An Abundance of Katherines had many funny passages but¬†probably my least favourite of Green’s novels so far. Colin, and his dependency and constant self doubt began to irk me. But loved the characters who resided in Gutshot.

an-abundance-of-katherines

The Scorpio Races by Maggie Stiefvater was my favourite read of the week. Finished it late last night and still digesting it. Dramatic. Haunting. Amazing.

the-scorpio-races-book-cover-image

I also read two professional books this week: Kelly Gallagher‘s Readicide and Tony Stead‘s Good Choice.

Happy Reading everyone!

Monday July 16th 2012

This is the first time I am officially participating in Kellee and Jen‘s meme It’s Monday What are you Reading? blog link up! Such a wonderful way to share books read over the past week and plans for future reading.

Three favourite picture books I read:

The Friend by Sarah Stewart and illustrated by David Small. I loved this book immediately because David Small is just so good. These pictures are gorgeous and depict the nuances and emotions that the book conveys. What a beautiful story about little Belle and Beatrice Smith, the housecleaner who adores her. Took me back to my own childhood of long summer days that start out with daily chores only I was lucky enough to be working side by side with my Mom.

the friend

Lola and Fred by Christoph Heuer. ¬†A delightful wordless book (How I love wordless books!) about a tortoise and a frog who want to fly. Just how will they make this happen? Imagine this would be a wonderfully loud “share aloud” with a primary class.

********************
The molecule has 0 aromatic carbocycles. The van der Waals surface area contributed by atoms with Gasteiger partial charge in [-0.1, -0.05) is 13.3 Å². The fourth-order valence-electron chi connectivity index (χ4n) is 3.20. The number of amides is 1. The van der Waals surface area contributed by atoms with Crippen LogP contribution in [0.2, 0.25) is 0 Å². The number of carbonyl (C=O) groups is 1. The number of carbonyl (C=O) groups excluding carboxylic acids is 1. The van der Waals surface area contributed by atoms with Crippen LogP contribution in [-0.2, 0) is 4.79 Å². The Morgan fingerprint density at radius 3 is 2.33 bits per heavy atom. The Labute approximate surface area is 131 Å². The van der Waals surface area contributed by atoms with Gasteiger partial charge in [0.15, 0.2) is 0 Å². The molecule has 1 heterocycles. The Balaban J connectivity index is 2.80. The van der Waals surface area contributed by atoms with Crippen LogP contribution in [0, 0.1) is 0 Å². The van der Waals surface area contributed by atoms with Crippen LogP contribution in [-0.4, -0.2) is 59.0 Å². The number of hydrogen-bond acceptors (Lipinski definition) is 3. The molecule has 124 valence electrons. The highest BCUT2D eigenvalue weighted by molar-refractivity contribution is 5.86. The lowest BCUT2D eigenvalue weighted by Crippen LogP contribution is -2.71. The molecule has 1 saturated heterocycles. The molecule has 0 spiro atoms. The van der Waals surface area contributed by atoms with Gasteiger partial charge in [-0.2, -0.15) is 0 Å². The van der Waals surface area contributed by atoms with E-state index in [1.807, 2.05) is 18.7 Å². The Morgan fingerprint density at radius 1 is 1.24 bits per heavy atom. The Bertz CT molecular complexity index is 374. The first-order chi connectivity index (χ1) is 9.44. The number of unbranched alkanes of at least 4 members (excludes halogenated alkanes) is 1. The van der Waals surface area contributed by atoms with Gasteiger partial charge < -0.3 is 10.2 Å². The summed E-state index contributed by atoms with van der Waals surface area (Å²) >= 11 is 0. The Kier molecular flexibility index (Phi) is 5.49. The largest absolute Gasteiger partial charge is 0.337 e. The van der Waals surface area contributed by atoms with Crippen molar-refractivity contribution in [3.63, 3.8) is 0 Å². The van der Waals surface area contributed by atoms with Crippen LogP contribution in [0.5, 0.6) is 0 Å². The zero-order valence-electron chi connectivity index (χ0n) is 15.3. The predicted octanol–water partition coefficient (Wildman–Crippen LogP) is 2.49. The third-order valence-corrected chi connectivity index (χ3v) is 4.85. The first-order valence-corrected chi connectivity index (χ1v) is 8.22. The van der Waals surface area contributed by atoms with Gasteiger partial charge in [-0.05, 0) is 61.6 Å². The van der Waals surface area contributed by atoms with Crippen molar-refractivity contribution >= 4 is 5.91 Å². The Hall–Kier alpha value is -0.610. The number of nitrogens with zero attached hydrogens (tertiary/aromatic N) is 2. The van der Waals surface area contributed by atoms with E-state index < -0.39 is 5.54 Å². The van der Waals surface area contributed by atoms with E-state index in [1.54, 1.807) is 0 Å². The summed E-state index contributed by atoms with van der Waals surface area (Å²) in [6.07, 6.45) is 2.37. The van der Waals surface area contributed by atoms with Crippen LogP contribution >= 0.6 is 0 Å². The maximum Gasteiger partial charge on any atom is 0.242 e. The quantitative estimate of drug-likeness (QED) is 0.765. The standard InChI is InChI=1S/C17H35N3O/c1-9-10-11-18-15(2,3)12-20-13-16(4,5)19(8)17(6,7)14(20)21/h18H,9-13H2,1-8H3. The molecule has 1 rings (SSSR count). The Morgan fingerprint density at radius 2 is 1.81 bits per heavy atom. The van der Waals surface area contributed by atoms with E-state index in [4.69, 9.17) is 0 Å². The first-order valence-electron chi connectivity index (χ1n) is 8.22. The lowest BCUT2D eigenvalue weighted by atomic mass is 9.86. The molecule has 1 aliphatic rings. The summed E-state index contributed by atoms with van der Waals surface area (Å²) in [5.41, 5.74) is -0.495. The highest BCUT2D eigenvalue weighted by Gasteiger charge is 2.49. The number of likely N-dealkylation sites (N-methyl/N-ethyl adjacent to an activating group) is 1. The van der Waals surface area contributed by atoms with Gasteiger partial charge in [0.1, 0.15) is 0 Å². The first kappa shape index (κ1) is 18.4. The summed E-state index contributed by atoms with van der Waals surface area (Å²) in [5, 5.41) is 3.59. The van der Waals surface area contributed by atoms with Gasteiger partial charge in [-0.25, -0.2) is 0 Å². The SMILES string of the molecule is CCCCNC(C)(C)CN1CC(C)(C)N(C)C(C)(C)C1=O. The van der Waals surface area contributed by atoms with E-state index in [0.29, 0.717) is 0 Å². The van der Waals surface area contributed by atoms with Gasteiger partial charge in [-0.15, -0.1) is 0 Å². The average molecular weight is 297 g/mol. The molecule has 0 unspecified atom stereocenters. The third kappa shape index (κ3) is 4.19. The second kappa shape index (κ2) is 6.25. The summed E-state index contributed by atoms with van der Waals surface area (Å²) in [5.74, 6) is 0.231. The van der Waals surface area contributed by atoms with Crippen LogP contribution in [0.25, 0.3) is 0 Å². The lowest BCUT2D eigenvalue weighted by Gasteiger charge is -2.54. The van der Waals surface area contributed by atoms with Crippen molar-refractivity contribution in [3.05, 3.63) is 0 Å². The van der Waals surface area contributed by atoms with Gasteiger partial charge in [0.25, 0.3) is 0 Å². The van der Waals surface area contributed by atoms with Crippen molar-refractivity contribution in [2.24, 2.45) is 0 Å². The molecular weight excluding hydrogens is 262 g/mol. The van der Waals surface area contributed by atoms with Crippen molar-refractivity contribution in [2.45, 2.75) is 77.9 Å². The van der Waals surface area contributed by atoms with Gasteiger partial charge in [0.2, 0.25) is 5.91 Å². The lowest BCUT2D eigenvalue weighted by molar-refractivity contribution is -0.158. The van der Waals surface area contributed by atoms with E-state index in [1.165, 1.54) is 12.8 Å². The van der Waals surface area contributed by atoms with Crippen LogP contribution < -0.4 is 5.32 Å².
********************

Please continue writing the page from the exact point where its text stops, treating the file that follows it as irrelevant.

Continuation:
Two Bears and Joe by Penelope Lively and illustrated by Jan Ormond.¬†This book celebrates imagination, play and pretend. Love Ormond’s illustrations as always.

I also read a number of Early Chapter, Middle Grade and Young Adult novels this past week.

Early Chapter:

Heidi Heckelbeck and the Cookie Contest by Wanda Coven

Piper Reed Navy Brat by Kimberly Willis Holt I bought the first four titles in this series and plan to introduce it to some of my new students who are ready for a chapter book that is just a little bit longer. Love the school themes and the true to life family dynamics in the Reed family.

Middle Grade:

Liar and Spy by Rebecca Stead. The children’s librarian at the Vancouver Public Library branch we frequent has started a Middle Grade ARC club allowing readers to “borrow” the ARCs, bring them home to read, write comments in if they so choose and share reviews. My nine year olds and I were vey excited and joined. I did a little leap when I saw this title on the shelf. ¬†Fantastic!

Young Adult:

Paper Towns by John Green. 

Pearl by Jo Knowles The characters in this story nestle up beside you as you read this book and when you are done, they are not gone. I adored Pearl (Bean) and Henry.

Lessons from a Dead Girl by Jo Knowles

** I am also really enjoying Journey to the River Sea, the novel I’m reading aloud to my children.